ERIC Number: ED370515
Record Type: Non-Journal
Publication Date: 1993
Campus Computing 1992. The EDUCOM-USC Survey of Desktop Computing in Higher Education.
Green, Kenneth C.; Eastman, Skip
A national survey of desktop computing in higher education was conducted in 1992 of 2500 institutions. Data were responses from public and private research universities, public and private four-year colleges, and community colleges. Respondents (N=970) were individuals specifically responsible for the operation and future direction of academic computing on their campuses. Among key findings were (1) 31 percent of campuses reported a decline in overall academic computing budgets for 1992-93 and 25.1 percent reported a mid-year budget cut; (2) there was a clear movement towards generic '386 and '486 systems among campuses that recommend IBM compatible products and the proportion of campuses encouraging campus buyers to purchase '486 systems tripled from the previous year; (3) MS-DOS retained its position as leading operating system for desktop computers on campuses; (4) expanding the campus computer network continued to be a top institutional priority; (5) 59.9 percent of campuses have a code of conduct for software use and duplication and another 21.5 percent have a code of conduct under development; and (6) there was an increase in the proportion of students who own personal computers: up to 20.5 percent from 16.5 percent 2 years ago. Also included are the survey data and appendixes with study methodology, the survey form, and a list of participating institutions. (JB)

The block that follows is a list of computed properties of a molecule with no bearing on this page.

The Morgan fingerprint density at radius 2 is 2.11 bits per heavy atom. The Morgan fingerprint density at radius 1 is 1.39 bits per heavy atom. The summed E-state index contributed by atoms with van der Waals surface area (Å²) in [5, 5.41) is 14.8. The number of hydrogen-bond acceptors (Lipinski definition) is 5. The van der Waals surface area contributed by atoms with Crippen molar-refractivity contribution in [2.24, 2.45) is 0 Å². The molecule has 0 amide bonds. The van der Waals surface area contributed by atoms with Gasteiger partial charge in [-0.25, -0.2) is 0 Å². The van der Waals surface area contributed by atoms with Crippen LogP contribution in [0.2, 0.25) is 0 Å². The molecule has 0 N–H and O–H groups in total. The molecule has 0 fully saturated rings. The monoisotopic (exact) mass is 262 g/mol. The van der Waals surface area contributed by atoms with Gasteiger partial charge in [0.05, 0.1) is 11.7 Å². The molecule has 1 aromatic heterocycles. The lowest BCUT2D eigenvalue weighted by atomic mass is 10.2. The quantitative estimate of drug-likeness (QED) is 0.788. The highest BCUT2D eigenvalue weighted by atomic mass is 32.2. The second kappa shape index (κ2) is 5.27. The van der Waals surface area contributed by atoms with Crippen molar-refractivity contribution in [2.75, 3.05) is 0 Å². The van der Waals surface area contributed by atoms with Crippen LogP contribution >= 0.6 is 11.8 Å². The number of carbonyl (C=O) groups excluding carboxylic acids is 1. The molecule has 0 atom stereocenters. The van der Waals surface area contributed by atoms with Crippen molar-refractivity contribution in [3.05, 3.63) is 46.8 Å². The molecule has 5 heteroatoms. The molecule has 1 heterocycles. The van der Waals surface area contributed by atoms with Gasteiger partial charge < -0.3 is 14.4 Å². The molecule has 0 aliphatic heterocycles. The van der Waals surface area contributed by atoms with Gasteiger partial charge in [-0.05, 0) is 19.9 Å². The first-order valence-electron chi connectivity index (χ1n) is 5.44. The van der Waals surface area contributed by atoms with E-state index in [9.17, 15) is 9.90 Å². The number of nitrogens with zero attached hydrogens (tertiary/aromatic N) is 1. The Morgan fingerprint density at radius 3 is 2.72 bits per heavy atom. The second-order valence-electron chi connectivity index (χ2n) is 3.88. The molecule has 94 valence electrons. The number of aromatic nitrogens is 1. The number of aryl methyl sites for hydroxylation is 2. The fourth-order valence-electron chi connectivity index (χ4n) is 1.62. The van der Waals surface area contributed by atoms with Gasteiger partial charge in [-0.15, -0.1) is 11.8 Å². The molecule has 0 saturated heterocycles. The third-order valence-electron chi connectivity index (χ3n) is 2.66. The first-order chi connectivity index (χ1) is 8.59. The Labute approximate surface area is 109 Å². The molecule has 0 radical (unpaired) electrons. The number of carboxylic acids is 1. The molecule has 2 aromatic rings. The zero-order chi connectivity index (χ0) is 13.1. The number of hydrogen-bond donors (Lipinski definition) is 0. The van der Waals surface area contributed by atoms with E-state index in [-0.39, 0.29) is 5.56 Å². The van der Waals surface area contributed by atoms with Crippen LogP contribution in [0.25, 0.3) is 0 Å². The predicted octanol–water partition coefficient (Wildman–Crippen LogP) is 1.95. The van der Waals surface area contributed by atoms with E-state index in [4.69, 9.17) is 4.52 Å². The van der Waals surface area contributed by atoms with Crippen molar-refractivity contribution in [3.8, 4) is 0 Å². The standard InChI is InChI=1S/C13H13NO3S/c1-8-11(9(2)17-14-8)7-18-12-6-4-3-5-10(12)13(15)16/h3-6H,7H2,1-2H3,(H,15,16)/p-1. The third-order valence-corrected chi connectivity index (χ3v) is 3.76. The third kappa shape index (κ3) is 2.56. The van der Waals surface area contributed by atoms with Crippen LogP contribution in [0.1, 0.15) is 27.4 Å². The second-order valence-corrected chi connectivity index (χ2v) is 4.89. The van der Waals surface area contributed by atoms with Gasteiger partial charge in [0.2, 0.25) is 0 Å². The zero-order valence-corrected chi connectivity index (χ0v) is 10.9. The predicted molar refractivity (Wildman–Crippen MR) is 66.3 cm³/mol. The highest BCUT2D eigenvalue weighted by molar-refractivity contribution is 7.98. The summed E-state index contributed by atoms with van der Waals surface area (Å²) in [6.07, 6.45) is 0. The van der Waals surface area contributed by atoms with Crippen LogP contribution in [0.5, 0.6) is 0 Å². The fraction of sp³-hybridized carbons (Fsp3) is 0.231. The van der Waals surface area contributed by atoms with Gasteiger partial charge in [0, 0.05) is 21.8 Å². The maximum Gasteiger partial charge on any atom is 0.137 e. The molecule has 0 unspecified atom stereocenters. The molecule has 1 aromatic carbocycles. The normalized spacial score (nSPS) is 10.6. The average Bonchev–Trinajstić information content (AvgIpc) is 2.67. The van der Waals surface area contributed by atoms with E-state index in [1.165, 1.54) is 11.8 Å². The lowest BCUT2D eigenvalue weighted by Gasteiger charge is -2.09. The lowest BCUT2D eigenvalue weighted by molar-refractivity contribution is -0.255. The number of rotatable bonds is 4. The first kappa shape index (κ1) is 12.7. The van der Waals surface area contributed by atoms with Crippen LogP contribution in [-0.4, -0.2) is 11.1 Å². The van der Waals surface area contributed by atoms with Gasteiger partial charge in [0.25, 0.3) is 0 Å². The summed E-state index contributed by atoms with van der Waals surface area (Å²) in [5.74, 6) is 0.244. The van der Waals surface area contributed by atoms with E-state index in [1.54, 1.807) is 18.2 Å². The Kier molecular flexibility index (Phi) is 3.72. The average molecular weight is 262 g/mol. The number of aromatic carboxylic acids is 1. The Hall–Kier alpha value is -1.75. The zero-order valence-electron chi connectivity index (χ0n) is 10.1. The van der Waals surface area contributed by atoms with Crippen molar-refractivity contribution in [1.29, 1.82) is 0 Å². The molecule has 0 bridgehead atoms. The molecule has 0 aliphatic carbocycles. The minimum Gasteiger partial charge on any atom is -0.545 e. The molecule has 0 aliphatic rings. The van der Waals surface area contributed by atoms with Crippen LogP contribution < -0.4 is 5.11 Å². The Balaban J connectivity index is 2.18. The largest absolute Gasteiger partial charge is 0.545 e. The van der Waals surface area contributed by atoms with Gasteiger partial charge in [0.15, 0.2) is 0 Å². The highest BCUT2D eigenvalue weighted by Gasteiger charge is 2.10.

Descriptors: Computer Networks, Computer Software, Computer Uses in Education, Computers, Educational Finance, Higher Education, Intellectual Property, Microcomputers, School Policy
Center for Scholarly Technology, University of Southern California, 100 Doheny Library, Los Angeles, CA 90089-0182 ($30).
Publication Type: Reports - Research; Numerical/Quantitative Data; Tests/Questionnaires
Education Level: N/A
Authoring Institution: Interuniversity Communications Council (EDUCOM), Princeton, NJ.; University of Southern California, Los Angeles. Center for Scholarly Technology.